That was day one.   A four-mile, hour-long canoe ride that felt like a lifetime.  We almost backed out after that.  We fully intended to walk the five or so miles back to our car and admit defeat but Larry and Heidi and Laura and Bob talked us into staying.  Maybe listening to frantic yelling while they watched a wobbly canoe was good entertainment, or maybe they wanted to test their rescue skills if Angus did dump us into the river, or … maybe there were beers riding on exactly how and when the likely event of our dunking would occur.   Later, as we were all relaxing and visiting at our campsite, I wondered how much beer it would take to make a 75 pound dog lethargic.  Would it only take a little since he would be in a canoe being gently rocked to sleep?    Or would it take a lot because of all the stimulation from birds and wildlife?  Joking.  I was just joking.  Really.  I wouldn’t give him any.  That would be dog abuse.  But just out of curiosity, how much beer would a 75 pound dog have to drink in order to become mellow and sleepy? 

First night's campsite
We started out early on day two hoping to beat the wind.   The water was calm and Dean and I were much more relaxed as we glided along quietly with only the whisper of our paddles through the water.   Now and then I’d hear a muffled word softly spoken from one of the other canoes, or the quiet crunch of a stick being chewed behind me.  Angus even actually lay down in the boat or rested his head on the side intermittently for almost 45 seconds at a time – until he saw a bird or heard the slap of a beaver tail or the crack of elk hooves clambering over rocks.   All at once he would jump up, the canoe would rock and the tranquility would be shattered by staccato bursts of our frantic dog commands.

Day two had been so much more relaxing and enjoyable that we all decided to sleep in and have a leisurely pancake breakfast before we set off on the last morning’s paddle, which I welcomed because I hadn’t gotten a lot of sleep the first night Angus slept in our tent.  He had started at our feet.  Then he moved to my side, then Dean’s side, then between us, then right on top of my legs and once I woke up and looked straight into a big black nose.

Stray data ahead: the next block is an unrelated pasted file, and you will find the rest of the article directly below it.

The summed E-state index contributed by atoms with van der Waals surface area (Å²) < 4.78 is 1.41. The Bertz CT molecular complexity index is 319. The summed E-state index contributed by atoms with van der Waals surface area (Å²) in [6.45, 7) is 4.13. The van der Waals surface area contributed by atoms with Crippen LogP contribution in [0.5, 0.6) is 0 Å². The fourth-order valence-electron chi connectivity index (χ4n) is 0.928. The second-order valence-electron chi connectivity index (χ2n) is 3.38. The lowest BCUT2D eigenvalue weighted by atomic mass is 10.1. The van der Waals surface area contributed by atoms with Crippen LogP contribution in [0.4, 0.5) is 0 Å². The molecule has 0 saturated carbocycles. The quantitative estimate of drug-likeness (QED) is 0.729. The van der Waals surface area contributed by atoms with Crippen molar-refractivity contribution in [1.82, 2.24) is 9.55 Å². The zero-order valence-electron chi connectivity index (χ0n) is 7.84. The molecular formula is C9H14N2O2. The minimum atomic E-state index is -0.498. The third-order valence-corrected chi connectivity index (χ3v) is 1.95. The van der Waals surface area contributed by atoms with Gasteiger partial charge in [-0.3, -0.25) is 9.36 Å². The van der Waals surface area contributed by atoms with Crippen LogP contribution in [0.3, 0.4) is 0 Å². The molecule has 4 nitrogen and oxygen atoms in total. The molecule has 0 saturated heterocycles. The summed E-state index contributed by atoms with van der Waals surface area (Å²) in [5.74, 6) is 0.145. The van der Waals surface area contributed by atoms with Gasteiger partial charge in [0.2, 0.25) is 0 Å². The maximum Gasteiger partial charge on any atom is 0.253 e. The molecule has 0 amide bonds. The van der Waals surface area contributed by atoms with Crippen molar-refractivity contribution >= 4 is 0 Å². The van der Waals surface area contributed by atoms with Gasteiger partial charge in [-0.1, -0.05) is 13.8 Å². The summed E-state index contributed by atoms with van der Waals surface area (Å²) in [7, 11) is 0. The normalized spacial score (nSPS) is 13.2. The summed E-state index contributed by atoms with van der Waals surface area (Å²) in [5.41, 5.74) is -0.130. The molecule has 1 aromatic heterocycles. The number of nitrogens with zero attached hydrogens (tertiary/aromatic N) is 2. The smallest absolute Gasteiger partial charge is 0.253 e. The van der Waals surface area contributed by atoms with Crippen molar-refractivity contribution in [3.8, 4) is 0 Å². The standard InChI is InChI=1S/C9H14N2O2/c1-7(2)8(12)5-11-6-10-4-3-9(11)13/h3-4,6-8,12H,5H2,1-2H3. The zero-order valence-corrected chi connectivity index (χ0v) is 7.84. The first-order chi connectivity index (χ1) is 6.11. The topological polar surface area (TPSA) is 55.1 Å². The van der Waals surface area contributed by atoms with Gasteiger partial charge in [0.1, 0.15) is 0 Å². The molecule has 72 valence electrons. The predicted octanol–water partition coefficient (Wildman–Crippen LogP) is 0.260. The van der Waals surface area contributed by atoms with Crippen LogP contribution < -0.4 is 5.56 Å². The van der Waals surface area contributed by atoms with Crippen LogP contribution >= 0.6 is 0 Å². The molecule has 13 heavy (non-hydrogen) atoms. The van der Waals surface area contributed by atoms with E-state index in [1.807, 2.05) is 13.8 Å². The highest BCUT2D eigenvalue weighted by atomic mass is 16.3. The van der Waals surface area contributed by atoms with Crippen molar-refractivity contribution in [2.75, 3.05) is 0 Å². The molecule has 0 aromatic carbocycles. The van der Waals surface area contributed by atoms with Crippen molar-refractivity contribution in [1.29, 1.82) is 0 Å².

Second night's campsite
As it turned out, we needed that extra sleep because day three was Day One Déjà vu with the addition of a goose; a goose that stubbornly chose to float and honk just ahead of our canoe.  When we paddled faster to try and scare it into flying away, the goose paddled a little faster maintaining the same distance ahead of us.  Angus was so tense with excitement he nearly vibrated.  He whined and cried and barked but the goose just kept floating and honking.  I yelled at Angus.  Dean yelled at Angus.  I yelled at the goose.  Nobody listened.  “This is it,” I thought.  “This is it.  So close to the end and he’s going to launch himself after that goose and dump us.”   

He didn’t.  But that was only because Dean decided to beach the canoe for a bit, wait for the others to catch up, and give that taunting feathered fowl time to get ahead of us.  Otherwise, I’m convinced instead of enjoying one last beer on the bank with our friends, I would have been drinking river water as I floated down the river clutching my life jacket in terror, wishing I’d given Angus a beer for breakfast.

Not as much fun as a river.



Jerry said...

Poor Angus

Abby said...

I think 2 beers would do it, just for future reference.